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The program itself isn't letting you do anything useful as an unprivileged user. The purpose of the setuid bit is to deal with exactly this kind of situation. Try `chmod +s /sbin/shutdown`.
It's unrelated, but I just want to check this - when you're in /sbin, does `shutdown` run shutdown, or is it `./shutdown`? If the latter, no problem; if the former, could you `echo $PATH` and post it here?
ok thanks a lot.. setting the user id worked... although i had to make links to reboot, halt, and shutdown on my home directory for them to work (if not I have to navigate into /sbin before running command, not sure if home was the best place to put links in)
just "shutdown" will run shutdown when in /sbin fine. Here is the path
Okay, path stuff - when you run a program 'foo' by giving only its name, your shell searches each directory in the $PATH variable for an executable file named 'foo' and runs the first one it gets. If it makes it to the end and hasn't found anything, you get a 'command not found' error. (If you try to run ./shutdown, or /sbin/shutdown, you've given the shell the full path to the program you want to run and so no searching is required.) The reason why you are able to run shutdown without ./ when in /sbin is that . (which always means the current directory) is last in your $PATH variable. I have never used Slackware, so I don't know if that's something they do, but I can tell you that it's very unusual. If it's a default, don't worry about it, but . is not in most people's paths.
So, delete those symlinks, and add this line to .bashrc in your homedir to add /sbin to the front of your $PATH:
This will not take effect until you run `source ~/.bashrc`, but will be in effect for all future shells. It should make it so you can call shutdown from any directory in the future. Note that it is important that /sbin is at the front, especially if . is in your path. Imagine if you somehow ended up with a shell script named shutdown somewhere and wanted to kill your machine - you'd be, at best, unpleasantly surprised if instead you got that script.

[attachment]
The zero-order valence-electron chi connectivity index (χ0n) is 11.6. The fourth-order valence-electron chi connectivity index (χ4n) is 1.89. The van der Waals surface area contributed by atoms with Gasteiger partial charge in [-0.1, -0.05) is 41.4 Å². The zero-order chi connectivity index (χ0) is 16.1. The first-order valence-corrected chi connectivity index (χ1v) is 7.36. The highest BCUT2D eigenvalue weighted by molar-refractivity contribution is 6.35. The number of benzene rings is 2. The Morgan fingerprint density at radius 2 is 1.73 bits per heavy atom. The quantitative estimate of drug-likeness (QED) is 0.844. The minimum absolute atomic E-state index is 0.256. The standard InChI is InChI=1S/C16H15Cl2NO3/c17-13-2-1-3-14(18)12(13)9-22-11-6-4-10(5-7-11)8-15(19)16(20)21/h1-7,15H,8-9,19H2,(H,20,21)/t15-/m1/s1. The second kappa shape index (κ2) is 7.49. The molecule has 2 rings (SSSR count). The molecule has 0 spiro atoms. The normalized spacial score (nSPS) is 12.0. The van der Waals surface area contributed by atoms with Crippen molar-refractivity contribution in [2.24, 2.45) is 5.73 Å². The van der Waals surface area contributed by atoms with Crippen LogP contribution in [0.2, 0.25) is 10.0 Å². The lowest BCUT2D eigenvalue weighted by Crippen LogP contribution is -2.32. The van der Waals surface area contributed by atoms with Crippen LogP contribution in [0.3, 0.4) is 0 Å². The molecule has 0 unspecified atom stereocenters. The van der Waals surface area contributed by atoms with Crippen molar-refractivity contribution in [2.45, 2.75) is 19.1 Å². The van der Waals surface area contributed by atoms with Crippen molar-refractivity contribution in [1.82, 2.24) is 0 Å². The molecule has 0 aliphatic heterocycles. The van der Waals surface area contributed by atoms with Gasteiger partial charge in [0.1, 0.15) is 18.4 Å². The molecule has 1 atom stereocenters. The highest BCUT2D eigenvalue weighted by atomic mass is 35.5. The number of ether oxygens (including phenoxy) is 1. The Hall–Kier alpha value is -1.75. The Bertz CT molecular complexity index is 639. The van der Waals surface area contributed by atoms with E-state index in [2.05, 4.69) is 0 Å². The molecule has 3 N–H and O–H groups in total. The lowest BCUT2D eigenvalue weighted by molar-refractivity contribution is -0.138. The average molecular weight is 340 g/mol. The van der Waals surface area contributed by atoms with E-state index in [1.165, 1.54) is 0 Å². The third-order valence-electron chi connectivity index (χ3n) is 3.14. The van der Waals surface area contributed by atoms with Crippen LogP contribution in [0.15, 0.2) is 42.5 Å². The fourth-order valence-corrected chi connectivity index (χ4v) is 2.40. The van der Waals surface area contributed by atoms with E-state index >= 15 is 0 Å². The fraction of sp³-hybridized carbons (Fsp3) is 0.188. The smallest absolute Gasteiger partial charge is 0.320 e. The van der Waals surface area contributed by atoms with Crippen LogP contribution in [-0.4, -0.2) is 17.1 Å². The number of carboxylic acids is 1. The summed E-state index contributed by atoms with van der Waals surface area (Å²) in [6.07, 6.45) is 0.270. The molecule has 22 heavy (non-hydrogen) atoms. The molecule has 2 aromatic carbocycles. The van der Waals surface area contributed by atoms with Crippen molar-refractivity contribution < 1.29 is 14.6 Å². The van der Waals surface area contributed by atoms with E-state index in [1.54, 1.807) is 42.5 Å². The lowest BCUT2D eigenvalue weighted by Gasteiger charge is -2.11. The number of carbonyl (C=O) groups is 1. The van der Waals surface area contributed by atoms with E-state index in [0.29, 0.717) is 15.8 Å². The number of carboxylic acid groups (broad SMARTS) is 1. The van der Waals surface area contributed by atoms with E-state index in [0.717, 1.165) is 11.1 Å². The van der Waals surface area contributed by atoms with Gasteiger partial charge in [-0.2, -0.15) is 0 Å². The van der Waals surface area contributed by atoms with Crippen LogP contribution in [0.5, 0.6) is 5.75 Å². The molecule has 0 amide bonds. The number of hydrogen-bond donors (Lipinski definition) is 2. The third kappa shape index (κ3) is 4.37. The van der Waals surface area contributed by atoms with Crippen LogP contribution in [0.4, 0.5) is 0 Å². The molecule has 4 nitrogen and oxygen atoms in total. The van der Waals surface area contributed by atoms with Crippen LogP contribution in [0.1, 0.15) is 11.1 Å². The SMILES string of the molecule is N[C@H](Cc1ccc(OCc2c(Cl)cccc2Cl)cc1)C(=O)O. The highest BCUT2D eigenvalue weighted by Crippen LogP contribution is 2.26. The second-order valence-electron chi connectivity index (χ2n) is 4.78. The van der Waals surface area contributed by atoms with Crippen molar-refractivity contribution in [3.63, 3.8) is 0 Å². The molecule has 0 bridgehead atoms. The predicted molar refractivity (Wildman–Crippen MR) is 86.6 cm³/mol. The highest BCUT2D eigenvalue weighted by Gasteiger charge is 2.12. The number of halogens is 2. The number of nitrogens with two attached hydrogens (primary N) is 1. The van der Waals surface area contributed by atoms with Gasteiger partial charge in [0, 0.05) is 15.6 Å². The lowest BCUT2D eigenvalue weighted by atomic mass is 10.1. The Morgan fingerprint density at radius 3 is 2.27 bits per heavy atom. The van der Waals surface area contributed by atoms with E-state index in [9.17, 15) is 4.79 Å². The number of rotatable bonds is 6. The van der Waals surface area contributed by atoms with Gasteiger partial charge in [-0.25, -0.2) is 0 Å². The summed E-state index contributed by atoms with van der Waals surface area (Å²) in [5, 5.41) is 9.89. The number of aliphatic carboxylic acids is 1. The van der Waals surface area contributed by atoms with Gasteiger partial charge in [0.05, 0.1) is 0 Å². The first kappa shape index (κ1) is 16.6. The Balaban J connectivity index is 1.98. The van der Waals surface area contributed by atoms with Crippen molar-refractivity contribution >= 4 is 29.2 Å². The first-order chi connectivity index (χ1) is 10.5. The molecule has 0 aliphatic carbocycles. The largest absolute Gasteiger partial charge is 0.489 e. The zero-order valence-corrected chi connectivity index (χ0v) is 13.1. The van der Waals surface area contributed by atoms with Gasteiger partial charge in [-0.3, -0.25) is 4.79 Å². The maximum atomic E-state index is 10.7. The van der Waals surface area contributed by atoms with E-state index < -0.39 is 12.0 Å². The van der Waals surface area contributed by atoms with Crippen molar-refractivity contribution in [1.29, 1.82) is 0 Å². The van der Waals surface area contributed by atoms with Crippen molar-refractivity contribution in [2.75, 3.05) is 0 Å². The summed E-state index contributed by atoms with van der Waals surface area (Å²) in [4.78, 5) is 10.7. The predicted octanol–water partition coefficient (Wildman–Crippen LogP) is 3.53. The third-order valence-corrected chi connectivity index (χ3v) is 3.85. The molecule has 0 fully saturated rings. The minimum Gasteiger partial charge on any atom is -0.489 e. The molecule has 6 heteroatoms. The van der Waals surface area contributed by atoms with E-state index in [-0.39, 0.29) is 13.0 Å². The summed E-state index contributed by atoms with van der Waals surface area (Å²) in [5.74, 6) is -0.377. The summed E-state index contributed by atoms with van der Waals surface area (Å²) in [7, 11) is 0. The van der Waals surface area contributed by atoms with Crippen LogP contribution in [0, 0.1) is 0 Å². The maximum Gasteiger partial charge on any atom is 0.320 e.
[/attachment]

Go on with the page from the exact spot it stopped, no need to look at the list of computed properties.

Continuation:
(thank God I pasted my path in the forum... this is where I got the line from)
Anyway, now that the PATH is fixed... I'm still getting "shutdown: you must be root to do that!" when I type shutdown (from any directory now)
I added the suggested line to sudoers (really just uncommented, it was already there as an example)
The problem might be ~/.bashrc, it wasn't there!
I created the file and "alias shutdown='sudo /sbin/shutdown -h now'" is THE only line in the file...
Please help!.. not sure what exactly went wrong
btw, I really appreciate the input from both of you, and the explanation of PATH... nice and clear.
No worries about the $PATH business - values like that (called environment variables) are reset with each new shell, and the reason why we're telling you to put modifications to them in your .bashrc is that every line in that file is run every time you run bash (i.e., every new login shell), which makes the setting essentially permanent. However, I do suggest you put /sbin at the front, not the end, for the reasons in my last post. It's a small security hole, but there's no reason to create it when the difference is just the order of some characters. : )